Today the Viennese waltz is associated primarily with Johann Strauss Junior. Johann Strauss Senior and Joseph Lanner are generally considered precursors of the genre, but this does not accurately reflect their role in the development of light music in the nineteenth century.
"Father Strauss" was born on 14th March 1804 in Vienna where he also died on 25th September 1849. Strauss Senior learned the craft of bookbinding as an apprentice, and as a child became familiar with the popular music of his time in his father’s inn. Probably around 1823 he joined the violin trio of Joseph Lanner (12th April 1801 - 14th April 1843), which played at dances held in inns in the suburbs of Vienna. In 1827 Strauss left Lanner’s band to found his own ensemble.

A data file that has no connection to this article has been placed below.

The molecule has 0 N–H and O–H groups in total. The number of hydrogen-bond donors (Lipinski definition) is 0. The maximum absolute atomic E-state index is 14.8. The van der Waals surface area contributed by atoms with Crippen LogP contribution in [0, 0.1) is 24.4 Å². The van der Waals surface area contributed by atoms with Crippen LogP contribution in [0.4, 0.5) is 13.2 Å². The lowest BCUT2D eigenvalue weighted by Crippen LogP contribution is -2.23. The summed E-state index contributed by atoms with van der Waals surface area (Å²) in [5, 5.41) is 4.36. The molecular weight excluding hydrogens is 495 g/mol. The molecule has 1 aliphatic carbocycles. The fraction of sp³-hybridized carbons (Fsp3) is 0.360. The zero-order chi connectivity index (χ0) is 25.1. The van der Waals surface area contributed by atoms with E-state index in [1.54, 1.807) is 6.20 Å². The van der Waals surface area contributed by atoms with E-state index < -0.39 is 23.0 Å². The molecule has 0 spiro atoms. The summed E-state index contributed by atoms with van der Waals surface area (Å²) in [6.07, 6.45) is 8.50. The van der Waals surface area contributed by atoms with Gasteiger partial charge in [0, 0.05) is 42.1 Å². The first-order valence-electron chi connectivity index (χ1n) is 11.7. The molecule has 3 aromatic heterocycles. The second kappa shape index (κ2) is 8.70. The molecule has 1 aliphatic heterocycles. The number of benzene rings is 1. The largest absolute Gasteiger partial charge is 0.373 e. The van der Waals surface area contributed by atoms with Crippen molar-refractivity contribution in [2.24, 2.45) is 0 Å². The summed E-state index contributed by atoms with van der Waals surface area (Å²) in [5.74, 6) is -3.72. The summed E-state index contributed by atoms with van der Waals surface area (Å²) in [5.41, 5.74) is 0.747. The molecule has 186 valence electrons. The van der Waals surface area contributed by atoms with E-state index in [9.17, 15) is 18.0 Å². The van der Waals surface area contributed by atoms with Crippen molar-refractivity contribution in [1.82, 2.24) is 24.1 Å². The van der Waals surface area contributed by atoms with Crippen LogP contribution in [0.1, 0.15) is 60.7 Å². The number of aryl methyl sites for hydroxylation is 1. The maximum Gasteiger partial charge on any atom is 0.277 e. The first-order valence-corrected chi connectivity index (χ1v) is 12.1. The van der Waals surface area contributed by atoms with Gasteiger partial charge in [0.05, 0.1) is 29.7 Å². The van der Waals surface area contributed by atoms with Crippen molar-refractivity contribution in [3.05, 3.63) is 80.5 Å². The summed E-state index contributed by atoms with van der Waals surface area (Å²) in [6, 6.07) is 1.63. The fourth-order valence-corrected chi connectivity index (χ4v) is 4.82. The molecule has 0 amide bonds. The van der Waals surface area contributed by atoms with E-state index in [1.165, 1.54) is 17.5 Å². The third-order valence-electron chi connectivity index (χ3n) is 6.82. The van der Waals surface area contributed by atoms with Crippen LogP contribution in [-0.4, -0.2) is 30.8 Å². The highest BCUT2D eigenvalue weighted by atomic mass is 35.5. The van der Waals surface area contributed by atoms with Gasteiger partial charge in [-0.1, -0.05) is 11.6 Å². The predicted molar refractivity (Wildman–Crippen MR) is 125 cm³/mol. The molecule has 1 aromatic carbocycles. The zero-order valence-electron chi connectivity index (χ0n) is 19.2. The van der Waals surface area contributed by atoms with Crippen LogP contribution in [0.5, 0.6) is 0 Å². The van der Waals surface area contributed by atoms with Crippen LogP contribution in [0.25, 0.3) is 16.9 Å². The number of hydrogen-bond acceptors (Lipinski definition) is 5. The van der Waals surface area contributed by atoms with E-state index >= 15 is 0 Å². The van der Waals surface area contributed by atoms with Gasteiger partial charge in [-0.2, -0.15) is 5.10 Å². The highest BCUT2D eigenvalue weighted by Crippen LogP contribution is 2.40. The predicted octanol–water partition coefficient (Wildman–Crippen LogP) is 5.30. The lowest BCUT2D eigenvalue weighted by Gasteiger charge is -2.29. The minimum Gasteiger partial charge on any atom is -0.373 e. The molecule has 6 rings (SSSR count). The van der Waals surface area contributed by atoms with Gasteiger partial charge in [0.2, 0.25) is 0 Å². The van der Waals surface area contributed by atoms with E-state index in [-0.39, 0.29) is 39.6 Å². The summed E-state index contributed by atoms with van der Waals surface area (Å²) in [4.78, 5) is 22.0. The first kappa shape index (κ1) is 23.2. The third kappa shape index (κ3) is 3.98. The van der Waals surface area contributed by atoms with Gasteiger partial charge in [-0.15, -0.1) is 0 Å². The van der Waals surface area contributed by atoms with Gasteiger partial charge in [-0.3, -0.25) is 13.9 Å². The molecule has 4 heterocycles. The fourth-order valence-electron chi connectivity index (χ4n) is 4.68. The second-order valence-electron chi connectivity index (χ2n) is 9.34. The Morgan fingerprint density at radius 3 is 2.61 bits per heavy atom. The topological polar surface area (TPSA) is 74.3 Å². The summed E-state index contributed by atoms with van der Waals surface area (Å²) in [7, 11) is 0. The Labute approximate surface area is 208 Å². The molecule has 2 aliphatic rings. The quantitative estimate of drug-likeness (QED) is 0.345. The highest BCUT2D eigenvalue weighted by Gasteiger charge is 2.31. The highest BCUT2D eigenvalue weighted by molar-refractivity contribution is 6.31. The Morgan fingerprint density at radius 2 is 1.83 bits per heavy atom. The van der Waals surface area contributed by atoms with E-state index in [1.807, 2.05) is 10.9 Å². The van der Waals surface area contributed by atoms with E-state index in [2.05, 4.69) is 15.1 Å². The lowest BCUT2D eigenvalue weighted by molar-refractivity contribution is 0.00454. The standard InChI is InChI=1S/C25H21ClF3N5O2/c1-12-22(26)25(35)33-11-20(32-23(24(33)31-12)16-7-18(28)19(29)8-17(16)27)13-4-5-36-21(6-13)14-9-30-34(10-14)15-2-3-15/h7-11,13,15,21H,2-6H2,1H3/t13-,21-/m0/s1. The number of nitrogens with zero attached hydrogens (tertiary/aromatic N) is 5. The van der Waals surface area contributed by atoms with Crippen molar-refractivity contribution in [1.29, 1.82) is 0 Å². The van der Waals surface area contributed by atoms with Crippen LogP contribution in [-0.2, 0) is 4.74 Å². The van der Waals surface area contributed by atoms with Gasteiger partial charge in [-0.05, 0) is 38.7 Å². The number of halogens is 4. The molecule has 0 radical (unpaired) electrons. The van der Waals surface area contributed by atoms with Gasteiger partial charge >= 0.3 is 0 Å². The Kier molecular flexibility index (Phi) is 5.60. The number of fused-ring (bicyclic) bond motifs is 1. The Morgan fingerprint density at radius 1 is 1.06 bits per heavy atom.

His music proved so popular that he soon succeeded in establishing himself as an equal to Lanner. The two appeared separately with their orchestras in a number of Viennese entertainment halls before they jointly assumed the direction of ball music at the imperial court. Strauss went on numerous concert tours as far afield as England. In 1846 he was honored with the title "k.k. Hofballmusikdirektor", or "Imperial and Royal Court Ball Music Director”, which was created especially for him. Probably the most famous piece composed by Johann Strauss Senior, who principally wrote waltzes and marches, is the "Radetzky March”.
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